- Department of Neurosurgery, Nizam's Institute of Medical Sciences, Punjagutta, Hyderabad, Andhra Pradesh, India
Department of Neurosurgery, Nizam's Institute of Medical Sciences, Punjagutta, Hyderabad, Andhra Pradesh, India
DOI:10.4103/2152-7806.107907Copyright: © 2013 Bramhaprasad V This is an open-access article distributed under the terms of the Creative Commons Attribution License, which permits unrestricted use, distribution, and reproduction in any medium, provided the original author and source are credited.
How to cite this article: Bramhaprasad V, Rajesh A, Kumar A. Mysterious meningioma: Surviving the odds. Surg Neurol Int 27-Feb-2013;4:29
How to cite this URL: Bramhaprasad V, Rajesh A, Kumar A. Mysterious meningioma: Surviving the odds. Surg Neurol Int 27-Feb-2013;4:29. Available from: http://sni.wpengine.com/surgicalint_articles/mysterious-meningioma-surviving-the-odds/
Clinical and imaging markers are a part and parcel of decision-making in neurosurgery, often prompting the surgeon to intervene before doom strikes. But, nature and its mechanisms, best not understood, do play a vital role. We herein present a case, which survived the odds, including the odds by neurosurgeon to teach us a lesson on the mystery of nature.
A 62-year-old female presented with history of seizures of 8 years duration and was worked up as a case of left temporo-parietal meningioma 7 years back and was kept on phenytoin. She also had a history of left hemicranial headache, which was partially relievable with medications. She presented to our outpatient department with history of increased seizure frequency and severity of headache with associated occasional vomitings. There was no other significant history. On examination, the patient was remarkably preserved with no focal sensory or motor deficits.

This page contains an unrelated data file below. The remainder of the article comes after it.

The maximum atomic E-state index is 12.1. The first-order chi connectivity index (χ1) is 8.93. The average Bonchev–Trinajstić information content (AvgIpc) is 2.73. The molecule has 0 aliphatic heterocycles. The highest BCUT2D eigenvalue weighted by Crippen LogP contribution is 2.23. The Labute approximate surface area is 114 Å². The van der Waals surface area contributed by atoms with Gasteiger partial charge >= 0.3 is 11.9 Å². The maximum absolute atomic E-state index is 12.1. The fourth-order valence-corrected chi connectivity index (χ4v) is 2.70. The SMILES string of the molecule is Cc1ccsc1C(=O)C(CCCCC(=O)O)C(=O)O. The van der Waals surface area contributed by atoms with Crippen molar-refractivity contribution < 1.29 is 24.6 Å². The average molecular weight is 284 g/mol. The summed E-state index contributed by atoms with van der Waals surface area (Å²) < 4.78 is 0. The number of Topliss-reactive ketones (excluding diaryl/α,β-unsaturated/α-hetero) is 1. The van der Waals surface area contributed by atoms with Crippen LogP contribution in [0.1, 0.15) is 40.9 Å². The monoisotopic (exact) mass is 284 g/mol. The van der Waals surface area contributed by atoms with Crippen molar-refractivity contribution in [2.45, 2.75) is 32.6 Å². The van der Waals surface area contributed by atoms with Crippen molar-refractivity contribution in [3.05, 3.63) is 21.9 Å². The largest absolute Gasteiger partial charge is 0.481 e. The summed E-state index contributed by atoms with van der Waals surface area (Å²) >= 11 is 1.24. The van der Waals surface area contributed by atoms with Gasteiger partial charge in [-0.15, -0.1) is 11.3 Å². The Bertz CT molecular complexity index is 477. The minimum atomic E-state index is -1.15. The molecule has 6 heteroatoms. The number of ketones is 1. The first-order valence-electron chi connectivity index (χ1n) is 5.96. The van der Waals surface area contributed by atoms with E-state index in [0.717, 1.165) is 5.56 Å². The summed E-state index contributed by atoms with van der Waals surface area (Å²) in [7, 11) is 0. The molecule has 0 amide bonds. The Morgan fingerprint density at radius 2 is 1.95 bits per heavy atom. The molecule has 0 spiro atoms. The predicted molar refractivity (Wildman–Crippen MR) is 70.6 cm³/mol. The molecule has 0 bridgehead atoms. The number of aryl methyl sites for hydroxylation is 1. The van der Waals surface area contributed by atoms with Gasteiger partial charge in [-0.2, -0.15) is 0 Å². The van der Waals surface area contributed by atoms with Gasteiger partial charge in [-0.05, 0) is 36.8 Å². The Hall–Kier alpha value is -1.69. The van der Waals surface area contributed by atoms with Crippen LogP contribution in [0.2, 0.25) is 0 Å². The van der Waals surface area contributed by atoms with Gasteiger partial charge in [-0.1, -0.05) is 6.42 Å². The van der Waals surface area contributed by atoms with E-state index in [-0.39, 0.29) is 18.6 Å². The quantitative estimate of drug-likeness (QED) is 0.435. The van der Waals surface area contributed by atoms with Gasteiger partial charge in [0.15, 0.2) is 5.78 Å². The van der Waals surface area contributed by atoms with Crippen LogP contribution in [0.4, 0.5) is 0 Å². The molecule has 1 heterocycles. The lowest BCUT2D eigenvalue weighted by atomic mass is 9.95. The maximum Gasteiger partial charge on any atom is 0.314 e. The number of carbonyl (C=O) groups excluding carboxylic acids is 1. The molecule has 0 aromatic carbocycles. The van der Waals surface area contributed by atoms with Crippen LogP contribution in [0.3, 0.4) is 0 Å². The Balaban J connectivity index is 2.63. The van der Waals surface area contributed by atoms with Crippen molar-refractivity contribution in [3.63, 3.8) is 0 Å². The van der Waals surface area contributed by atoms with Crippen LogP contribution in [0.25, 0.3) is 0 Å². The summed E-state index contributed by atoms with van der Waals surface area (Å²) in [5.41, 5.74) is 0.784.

She presented with previous imaging done 7 years ago, which to our astonishment was showing a well-defined 4 × 5 × 5 cm extra-axial lesion in the left temporo-parietal region with squashing of ipsilateral ventricle and significant mass effect and midline shift to the opposite side and considerable peri-lesional edema [
The presented case assumes significance in many contexts. First, with the first scan done 7 years ago, none could have contemplated a conservative approach, and an emergency surgical excision of the lesion would have been the top priority on any attending surgeon's mind. Second, despite any surgical intervention for such a long duration of 7 years, the patient remained well-preserved with no focal deficits or any deterioration, except for a recent increase in seizure frequency. Third, this underscores the paramount role of neuronal plasticity of the brain and other accommodative mechanisms responsible for the preserved neurological status over such a long duration. One also needs to take into account that since it being a meningioma imageologically, the expected rate of growth is around 1-2 mm per year. But, since a significant peri-lesional edema was already present in the very first image, the possibility of a malignant meningioma could not be ruled out.
A review of literature was done in this context, and it was observed in a study on outcomes of untreated meningiomas by Rubin, et al. that[
This case epitomizes the role of plasticity of the human brain and unquestionably redefines the role of emergent surgical intervention in cases with large malignant meningiomas with significant mass effect and midline shifts.
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